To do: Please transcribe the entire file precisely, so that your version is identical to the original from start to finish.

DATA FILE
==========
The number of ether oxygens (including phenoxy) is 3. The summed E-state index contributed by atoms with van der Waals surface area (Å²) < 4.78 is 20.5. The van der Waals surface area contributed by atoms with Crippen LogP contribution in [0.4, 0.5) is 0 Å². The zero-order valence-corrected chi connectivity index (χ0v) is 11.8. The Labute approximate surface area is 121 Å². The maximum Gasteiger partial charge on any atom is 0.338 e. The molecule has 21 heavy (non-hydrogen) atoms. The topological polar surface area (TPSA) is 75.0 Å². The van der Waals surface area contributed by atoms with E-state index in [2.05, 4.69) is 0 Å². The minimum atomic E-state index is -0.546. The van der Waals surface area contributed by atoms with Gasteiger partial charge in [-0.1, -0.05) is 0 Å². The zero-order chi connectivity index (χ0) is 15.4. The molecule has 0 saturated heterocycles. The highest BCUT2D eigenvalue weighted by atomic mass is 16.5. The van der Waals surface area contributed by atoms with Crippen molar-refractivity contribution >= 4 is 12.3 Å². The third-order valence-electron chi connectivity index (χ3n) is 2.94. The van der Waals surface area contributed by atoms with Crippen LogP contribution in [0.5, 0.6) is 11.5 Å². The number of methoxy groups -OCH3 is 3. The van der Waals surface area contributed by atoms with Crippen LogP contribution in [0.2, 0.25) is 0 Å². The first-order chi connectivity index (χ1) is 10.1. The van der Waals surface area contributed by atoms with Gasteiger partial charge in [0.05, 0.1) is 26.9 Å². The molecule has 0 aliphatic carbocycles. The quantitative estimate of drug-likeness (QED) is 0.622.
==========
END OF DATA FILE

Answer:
The number of ether oxygens (including phenoxy) is 3. The summed E-state index contributed by atoms with van der Waals surface area (Å²) < 4.78 is 20.5. The van der Waals surface area contributed by atoms with Crippen LogP contribution in [0.4, 0.5) is 0 Å². The zero-order valence-corrected chi connectivity index (χ0v) is 11.8. The Labute approximate surface area is 121 Å². The maximum Gasteiger partial charge on any atom is 0.338 e. The molecule has 21 heavy (non-hydrogen) atoms. The topological polar surface area (TPSA) is 75.0 Å². The van der Waals surface area contributed by atoms with E-state index in [2.05, 4.69) is 0 Å². The minimum atomic E-state index is -0.546. The van der Waals surface area contributed by atoms with Gasteiger partial charge in [-0.1, -0.05) is 0 Å². The zero-order chi connectivity index (χ0) is 15.4. The molecule has 0 saturated heterocycles. The highest BCUT2D eigenvalue weighted by atomic mass is 16.5. The van der Waals surface area contributed by atoms with Crippen molar-refractivity contribution >= 4 is 12.3 Å². The third-order valence-electron chi connectivity index (χ3n) is 2.94. The van der Waals surface area contributed by atoms with Crippen LogP contribution in [0.5, 0.6) is 11.5 Å². The number of methoxy groups -OCH3 is 3. The van der Waals surface area contributed by atoms with Crippen LogP contribution in [0.2, 0.25) is 0 Å². The first-order chi connectivity index (χ1) is 10.1. The van der Waals surface area contributed by atoms with Gasteiger partial charge in [0.05, 0.1) is 26.9 Å². The molecule has 0 aliphatic carbocycles. The quantitative estimate of drug-likeness (QED) is 0.622.